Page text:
Delivering on digital diversity

By Jo Stewart-Rattray*
Wednesday, 09 May, 2018

Delivering on digital diversity

Rural women are at risk of being left behind, but technology firms and governments working together can help them succeed.

I recently had the privilege of serving as part of the official Australian Government delegation at the 62nd United Nations Commission on the Status of Women. The commission had the ambitious charge of reaching consensus on ways to use technology to enhance economic opportunity, education, personal safety and other important quality-of-life considerations for rural women and girls.

While technology cannot solve all of society’s problems, that the UN (and the Australian Government) acknowledges that it is the common denominator in mitigating many of the challenges shows just how far our industry has progressed. As a result, we now have an amazing opportunity to progress gender equality at home and abroad. There is no force better equipped than technology to make meaningful impacts in these areas.

One of the commission’s main conclusions (Word document online) was the importance of investing in infrastructure that expands information and communications technology in rural areas. While two-thirds of the world’s inhabitants have a mobile phone (according to 2018 research released by We Are Social and Hootsuite), those percentages vary greatly by region. In many areas, even those who have mobile phones struggle with connectivity. I live in rural Australia, and I only have to stroll a few hundred metres down the road before the mobile signal abandons me.

Technology can also democratise educational access to better position women to benefit from the opportunities in the digital economy. In many areas of the world, technology-driven activities, such as the ability to take an online course or watch a training video, are not feasible for women and girls. This level of isolation widens the gulf of opportunity as digital transformation reshapes the global economy at a staggering pace.

When it comes to expanding economic opportunity for rural women and girls, the technology workforce itself needs to be part of the solution. Fields such as cybersecurity and governance of information and technology are in urgent need of more qualified professionals, largely because of a shortage of women in those professions.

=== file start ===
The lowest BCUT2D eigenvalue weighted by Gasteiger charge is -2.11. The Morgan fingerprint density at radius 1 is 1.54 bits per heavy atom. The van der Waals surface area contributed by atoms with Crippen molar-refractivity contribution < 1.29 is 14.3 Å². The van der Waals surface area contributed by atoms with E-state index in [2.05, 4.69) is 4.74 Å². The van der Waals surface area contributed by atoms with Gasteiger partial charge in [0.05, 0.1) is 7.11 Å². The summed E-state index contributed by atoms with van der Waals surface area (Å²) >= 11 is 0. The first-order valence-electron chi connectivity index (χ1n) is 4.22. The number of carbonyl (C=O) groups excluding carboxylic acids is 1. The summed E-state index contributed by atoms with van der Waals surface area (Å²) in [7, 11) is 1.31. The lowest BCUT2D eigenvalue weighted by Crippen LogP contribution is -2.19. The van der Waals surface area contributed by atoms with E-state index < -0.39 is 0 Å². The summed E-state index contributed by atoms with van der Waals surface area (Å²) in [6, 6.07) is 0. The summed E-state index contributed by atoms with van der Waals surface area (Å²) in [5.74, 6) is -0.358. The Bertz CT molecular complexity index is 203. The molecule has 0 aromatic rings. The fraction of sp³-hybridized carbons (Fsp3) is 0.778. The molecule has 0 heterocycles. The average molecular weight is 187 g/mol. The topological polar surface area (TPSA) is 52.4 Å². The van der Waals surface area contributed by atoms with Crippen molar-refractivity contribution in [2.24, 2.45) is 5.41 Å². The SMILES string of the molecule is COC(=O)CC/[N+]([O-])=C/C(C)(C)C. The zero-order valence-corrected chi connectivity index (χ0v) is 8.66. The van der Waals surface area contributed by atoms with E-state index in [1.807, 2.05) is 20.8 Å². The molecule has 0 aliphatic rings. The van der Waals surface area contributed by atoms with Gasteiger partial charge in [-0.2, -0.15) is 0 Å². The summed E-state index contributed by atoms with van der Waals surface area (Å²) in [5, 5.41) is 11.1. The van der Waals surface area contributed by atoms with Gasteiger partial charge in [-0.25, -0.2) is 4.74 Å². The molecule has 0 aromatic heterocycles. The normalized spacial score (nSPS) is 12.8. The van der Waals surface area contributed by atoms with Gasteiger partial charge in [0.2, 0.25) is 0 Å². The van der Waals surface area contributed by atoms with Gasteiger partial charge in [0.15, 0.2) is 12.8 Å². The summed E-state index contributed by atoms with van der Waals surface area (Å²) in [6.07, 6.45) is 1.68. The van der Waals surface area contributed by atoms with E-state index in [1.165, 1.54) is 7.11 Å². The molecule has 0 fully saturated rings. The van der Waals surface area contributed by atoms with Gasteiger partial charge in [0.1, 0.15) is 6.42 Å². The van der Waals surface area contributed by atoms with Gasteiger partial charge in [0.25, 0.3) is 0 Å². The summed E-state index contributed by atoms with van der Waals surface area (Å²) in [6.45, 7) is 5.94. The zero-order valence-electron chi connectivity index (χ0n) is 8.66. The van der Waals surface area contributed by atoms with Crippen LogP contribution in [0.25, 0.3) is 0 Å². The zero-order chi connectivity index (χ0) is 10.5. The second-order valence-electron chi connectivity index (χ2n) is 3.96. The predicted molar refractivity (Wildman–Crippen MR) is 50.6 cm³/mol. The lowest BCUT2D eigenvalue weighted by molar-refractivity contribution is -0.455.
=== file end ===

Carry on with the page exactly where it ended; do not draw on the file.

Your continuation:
This under-representation is a systemic problem that will require the activation of global coalitions, one of the pillars of the SheLeadsTech program. I’ve never been more optimistic about the appetite to forge these coalitions based on the dialogue that took place throughout the session in New York.

These collaborations should also take place at the enterprise level, with organisations and professional associations sharing best practices of how to encourage more women to join and remain part of the technology workforce. ISACA’s recently released State of Cybersecurity 2018 research underscores how influential proactive enterprise attention can be.

Among survey respondents from enterprises that do not have diversity programs specifically supporting gender equality, only 36% of women believe that they are offered the same career opportunities as men, compared to 73% of male respondents (a 37-point gap).

Yet among respondents from enterprises that do have diversity programs, that gap was only 10 points, with 77% of women believing they have the same opportunities for career advancement as their male colleagues.

Too many generations of women have been denied the same basic opportunities as men, and this inequity is especially pronounced in rural areas that have not kept pace with the technology-driven advancements that are increasingly essential to achieve prosperity.

The conclusions outlined by the commission provide strong guidance for governments, civil society, advocacy groups and enterprises alike to take meaningful steps forward in the near future.

It is up to all of us to recognise the urgency of the moment and ensure we are not leaving rural women and girls behind as technology propels society forward.

There are no overnight fixes, but I urge all Australian technology companies to encourage and support the Australian Government as it implements the agreed UN conclusions and expands technology infrastructure to empower women in our country and abroad. Please download those conclusions and let me know (@jo_sr01) how you will help empower gender equality in Australia.

*Jo Stewart-Rattray, CISA, CISM, CGEIT, CRISC, FACS CP, is a board director of ISACA, chair of ISACA’s Women’s Leadership Council and director of information security and IT assurance at BRM Holdich.

Image credit: ©

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